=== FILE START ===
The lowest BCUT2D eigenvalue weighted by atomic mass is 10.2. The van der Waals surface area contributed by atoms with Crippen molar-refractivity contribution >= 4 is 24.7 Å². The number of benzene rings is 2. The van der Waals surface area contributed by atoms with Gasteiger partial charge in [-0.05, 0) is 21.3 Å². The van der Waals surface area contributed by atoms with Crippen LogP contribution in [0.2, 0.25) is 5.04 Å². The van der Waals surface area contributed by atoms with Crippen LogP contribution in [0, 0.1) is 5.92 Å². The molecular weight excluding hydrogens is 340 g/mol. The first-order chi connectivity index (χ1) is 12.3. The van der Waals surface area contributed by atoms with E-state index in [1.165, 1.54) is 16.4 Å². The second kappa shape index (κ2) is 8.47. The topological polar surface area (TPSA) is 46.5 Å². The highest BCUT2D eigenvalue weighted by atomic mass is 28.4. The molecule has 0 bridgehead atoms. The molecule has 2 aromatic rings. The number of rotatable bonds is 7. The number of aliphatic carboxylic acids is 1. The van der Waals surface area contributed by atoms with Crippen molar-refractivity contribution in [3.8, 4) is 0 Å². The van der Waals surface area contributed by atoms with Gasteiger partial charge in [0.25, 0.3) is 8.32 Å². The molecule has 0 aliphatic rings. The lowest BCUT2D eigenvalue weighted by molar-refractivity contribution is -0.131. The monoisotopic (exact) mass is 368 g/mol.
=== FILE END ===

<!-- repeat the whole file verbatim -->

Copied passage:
The lowest BCUT2D eigenvalue weighted by atomic mass is 10.2. The van der Waals surface area contributed by atoms with Crippen molar-refractivity contribution >= 4 is 24.7 Å². The number of benzene rings is 2. The van der Waals surface area contributed by atoms with Gasteiger partial charge in [-0.05, 0) is 21.3 Å². The van der Waals surface area contributed by atoms with Crippen LogP contribution in [0.2, 0.25) is 5.04 Å². The van der Waals surface area contributed by atoms with Crippen LogP contribution in [0, 0.1) is 5.92 Å². The molecular weight excluding hydrogens is 340 g/mol. The first-order chi connectivity index (χ1) is 12.3. The van der Waals surface area contributed by atoms with E-state index in [1.165, 1.54) is 16.4 Å². The second kappa shape index (κ2) is 8.47. The topological polar surface area (TPSA) is 46.5 Å². The highest BCUT2D eigenvalue weighted by atomic mass is 28.4. The molecule has 0 bridgehead atoms. The molecule has 2 aromatic rings. The number of rotatable bonds is 7. The number of aliphatic carboxylic acids is 1. The van der Waals surface area contributed by atoms with Crippen molar-refractivity contribution in [3.8, 4) is 0 Å². The van der Waals surface area contributed by atoms with Gasteiger partial charge in [0.25, 0.3) is 8.32 Å². The molecule has 0 aliphatic rings. The lowest BCUT2D eigenvalue weighted by molar-refractivity contribution is -0.131. The monoisotopic (exact) mass is 368 g/mol.